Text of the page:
America’s “most wanted” hacker reinvented himself as a cybersecurity consultant after time in prison.
In the 1990s, Mitnick gained notoriety breaking into government websites and corporate networks, including Pacific Bell, and stole corporate data and credit card information.
He was involved in the theft of thousands of credit card numbers and data files across the country in addition to working his way into the country’s cell networks, vandalizing corporate, government and university computer systems.
He was dubbed as the “most wanted” computer hacker in the world by investigators.
A two-year-long nationwide FBI manhunt led to his 1995 arrest and he eventually pleaded guilty to computer and wire fraud.
Authorities believed he had access to corporate trade secrets worth millions of dollars.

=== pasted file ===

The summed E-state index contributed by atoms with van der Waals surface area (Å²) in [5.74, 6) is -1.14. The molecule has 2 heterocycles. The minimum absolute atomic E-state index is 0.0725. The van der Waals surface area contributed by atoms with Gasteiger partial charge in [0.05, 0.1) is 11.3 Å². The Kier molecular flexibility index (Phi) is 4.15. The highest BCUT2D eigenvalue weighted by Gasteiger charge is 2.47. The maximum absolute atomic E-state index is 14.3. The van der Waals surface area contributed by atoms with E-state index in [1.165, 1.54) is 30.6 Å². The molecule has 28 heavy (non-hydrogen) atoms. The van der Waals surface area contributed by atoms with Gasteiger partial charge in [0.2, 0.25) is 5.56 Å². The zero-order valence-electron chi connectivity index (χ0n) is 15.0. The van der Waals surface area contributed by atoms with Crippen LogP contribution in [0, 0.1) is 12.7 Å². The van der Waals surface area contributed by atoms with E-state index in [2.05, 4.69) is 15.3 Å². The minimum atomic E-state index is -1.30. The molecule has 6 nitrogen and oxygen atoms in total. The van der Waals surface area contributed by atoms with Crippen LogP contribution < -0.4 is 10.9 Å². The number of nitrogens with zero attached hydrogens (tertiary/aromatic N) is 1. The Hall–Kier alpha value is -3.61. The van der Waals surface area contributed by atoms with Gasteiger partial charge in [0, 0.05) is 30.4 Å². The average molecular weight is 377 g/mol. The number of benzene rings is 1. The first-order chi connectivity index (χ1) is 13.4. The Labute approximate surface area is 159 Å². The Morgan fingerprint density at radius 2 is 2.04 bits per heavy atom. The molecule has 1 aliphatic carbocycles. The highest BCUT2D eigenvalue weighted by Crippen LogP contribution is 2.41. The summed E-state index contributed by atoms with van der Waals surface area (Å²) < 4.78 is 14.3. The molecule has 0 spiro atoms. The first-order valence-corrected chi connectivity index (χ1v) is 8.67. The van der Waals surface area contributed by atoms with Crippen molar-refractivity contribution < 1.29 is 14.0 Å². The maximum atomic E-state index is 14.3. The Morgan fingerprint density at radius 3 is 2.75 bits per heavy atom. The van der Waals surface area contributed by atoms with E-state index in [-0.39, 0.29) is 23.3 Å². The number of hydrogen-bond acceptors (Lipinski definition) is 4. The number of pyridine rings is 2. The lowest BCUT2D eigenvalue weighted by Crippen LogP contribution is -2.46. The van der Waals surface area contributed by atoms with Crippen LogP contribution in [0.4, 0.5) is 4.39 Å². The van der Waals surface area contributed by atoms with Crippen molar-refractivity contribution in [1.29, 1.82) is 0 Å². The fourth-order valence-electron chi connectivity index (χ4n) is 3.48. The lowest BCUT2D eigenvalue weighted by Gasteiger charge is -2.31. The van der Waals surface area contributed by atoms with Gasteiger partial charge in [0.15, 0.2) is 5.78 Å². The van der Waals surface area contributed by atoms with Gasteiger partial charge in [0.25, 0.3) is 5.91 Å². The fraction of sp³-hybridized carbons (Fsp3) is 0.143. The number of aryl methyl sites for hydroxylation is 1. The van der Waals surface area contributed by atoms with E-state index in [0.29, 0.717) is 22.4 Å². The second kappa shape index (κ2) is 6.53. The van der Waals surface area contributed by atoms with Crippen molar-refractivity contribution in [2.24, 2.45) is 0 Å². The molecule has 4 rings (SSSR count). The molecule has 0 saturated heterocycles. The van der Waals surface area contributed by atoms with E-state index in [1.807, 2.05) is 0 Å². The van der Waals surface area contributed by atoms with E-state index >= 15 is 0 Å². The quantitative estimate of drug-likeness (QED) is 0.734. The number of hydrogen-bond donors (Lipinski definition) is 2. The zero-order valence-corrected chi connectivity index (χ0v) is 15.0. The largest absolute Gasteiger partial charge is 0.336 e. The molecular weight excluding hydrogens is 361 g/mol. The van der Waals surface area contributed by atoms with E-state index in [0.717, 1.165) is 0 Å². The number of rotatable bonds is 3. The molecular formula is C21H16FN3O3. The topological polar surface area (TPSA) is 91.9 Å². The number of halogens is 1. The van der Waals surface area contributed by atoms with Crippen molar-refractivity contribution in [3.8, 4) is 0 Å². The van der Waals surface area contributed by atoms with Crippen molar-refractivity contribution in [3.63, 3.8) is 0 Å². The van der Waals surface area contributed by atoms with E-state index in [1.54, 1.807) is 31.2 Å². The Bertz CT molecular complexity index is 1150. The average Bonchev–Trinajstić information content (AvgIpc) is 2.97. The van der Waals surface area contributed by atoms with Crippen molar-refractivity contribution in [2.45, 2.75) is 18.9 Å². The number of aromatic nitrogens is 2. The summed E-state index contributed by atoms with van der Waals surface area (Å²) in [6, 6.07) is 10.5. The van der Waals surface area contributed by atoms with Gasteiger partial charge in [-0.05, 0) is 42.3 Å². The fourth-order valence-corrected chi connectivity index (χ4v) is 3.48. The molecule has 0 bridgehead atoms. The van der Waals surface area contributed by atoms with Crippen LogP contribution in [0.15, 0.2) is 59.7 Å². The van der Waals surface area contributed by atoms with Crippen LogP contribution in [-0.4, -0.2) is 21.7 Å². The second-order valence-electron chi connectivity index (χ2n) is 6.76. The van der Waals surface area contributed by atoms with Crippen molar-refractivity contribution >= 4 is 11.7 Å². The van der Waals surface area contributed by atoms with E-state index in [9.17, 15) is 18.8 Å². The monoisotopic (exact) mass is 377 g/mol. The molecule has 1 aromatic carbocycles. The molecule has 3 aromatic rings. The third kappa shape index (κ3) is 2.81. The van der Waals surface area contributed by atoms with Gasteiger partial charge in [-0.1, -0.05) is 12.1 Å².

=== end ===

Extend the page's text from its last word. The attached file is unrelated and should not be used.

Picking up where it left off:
In his 2011 memoir, Ghost in the Wires, Mitnick denied using his skills to steal or exploit information for financial gain.
“Anyone who loves to play chess knows that it’s enough to defeat your opponent. You don’t have to loot his kingdom or seize his assets to make it worthwhile,” he wrote.
His arrest sparked a ‘Free Kevin’ movement in the hacking community, which lobbied on his behalf, including with rallies outside the prison where he was held.
Following his release from prison, he became a “white hat” hacker, writer and public speaker.
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